Contractors say homeowners with this trait are the most satisfied with home improvement projects.

With insulation technology always advancing, you’ve got choices to make when it comes to the material you pick, says Lindus. (Photo courtesy of Angie's List member Lynn M. of Columbus, Georgia)
Insulation

Thinking of installing your own insulation? One highly rated provider shares six things that every homeowner should be aware of before attempting to DIY.

Before winter arrives, ensure your attic is sealed properly and has both adequate insulation and ventilation. (Photo courtesy of member Kitty Jones of Columbus, Ohio)
Insulation, Heating & A/C, Roofing

A comfortable, energy efficient home starts at the top. Those hot spots and cold rooms may relate to problems in your attic. Beyond adding insulation, what's a homeowner to do?

Angie's Answers

?

Google and read about it. Some people swear by it, though their comments sound suspiciously like they were all written by the same person. Some call it a rip off - expecially people paying $6000-8000 for what would normally be a $1,000 range job.

I would not call it an outright fraud as they are providing a product that has some potential merit in the right application, but from a technical standpoint it sounds suspicious. They claim a 1/4 mat with doiuble sided foil facing is R-16 insulation. This at least is deceptive - they appear to be saying its radiant heat reflective properties give the equivalent of R-16 insulation, because there is NO WAY 1/4" foam is going to yield R-16 in an ASTM test for insulation, which is a thermal conductivity test. Would be lucky to get R-2 or so as an insulator, so this is basically a radiant barrier. Competing products from national brandname manufacturers list R value of 3.8-4.2 for one inch mats, so the equivalent for this 1/4" mat would be expected to be in the R1 range.

Properly installed, with ventilation on BOTH sides, it can be slightly effective in reducing radiant heat loss from the house, and more effective in reflecting heat in the attic from coming down into the house. However, from a thermodynamic and vapor control standpoint, they are trouble unless their integration into the house envelope is designed VERY carefully. Short explanation:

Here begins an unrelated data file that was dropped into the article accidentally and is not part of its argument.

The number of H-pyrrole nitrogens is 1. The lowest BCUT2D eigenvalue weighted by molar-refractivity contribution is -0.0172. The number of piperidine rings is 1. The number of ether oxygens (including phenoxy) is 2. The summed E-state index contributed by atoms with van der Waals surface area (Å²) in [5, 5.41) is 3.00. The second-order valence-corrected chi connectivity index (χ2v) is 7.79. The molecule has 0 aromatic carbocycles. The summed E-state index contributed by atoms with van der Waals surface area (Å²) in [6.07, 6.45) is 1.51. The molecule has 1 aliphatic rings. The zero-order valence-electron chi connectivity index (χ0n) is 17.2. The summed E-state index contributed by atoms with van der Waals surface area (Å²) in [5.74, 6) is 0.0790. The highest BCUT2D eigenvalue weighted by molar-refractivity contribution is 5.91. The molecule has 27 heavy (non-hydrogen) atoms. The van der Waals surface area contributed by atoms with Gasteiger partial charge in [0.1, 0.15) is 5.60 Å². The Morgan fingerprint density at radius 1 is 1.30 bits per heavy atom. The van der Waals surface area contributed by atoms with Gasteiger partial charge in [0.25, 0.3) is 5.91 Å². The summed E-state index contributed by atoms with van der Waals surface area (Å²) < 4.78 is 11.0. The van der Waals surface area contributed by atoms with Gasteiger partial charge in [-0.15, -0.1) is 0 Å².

1) for keeping heat in the house, if they are installed above the attic floor insulation they can slightly limit air loss through the ceiling, and reflect radiant heat back down, resulting in warmer insulation, hence a warmer ceiling - but not as marked an improvement as added insulation would give.

2) for keeping attic heat from getting into the ceiling, they do reflect back a good portion of the radiant heat coming from the roof sheathing. This reduces the attic floor insulation surface temperature, so can reduce air conditioning cost. it does increase teh temperature in the attic, which can be very bad for support timbers and the roof sheathing.

3) the worst thing about how this type of foil radiant barrier is used is that, unless it has free air space on both sides, it acts as a vapor barrier. In the typicall application as a blanket over attic floor insulation, it traps any moisture coming up from the house, and can cause mildew and rot, especially in climates where the outdoor temperature gets quite cold.

4) the attic fans are generally a last resort measure - the normal house does much better, at no energy cost, using ridge vents with adequate eave openings to provide ventilation and cooling in the attic.

5) their effectiveness in winter heat diminshes rapidly with time - tests of attic radiant barriers show they lose about half their effectvieness within 5 years, because even a light dust coating greatly reduces their ability to reflect radiant heat, and greatly increases the absorption of heat from the hot air above them.

6) pay attention to cost - from what I see, their installed cost is many times the cost of normal insualtion or radiant barrier placement.

I would say, in summary, buyer beware, and I would be inherently leery of a product being sold the same way timeshares and "secret" moneymaking schemes are.

?

Obviously this is not a timely response to the initial question. However, for those who may be reading these answers at a later time, a couple of added thoughts: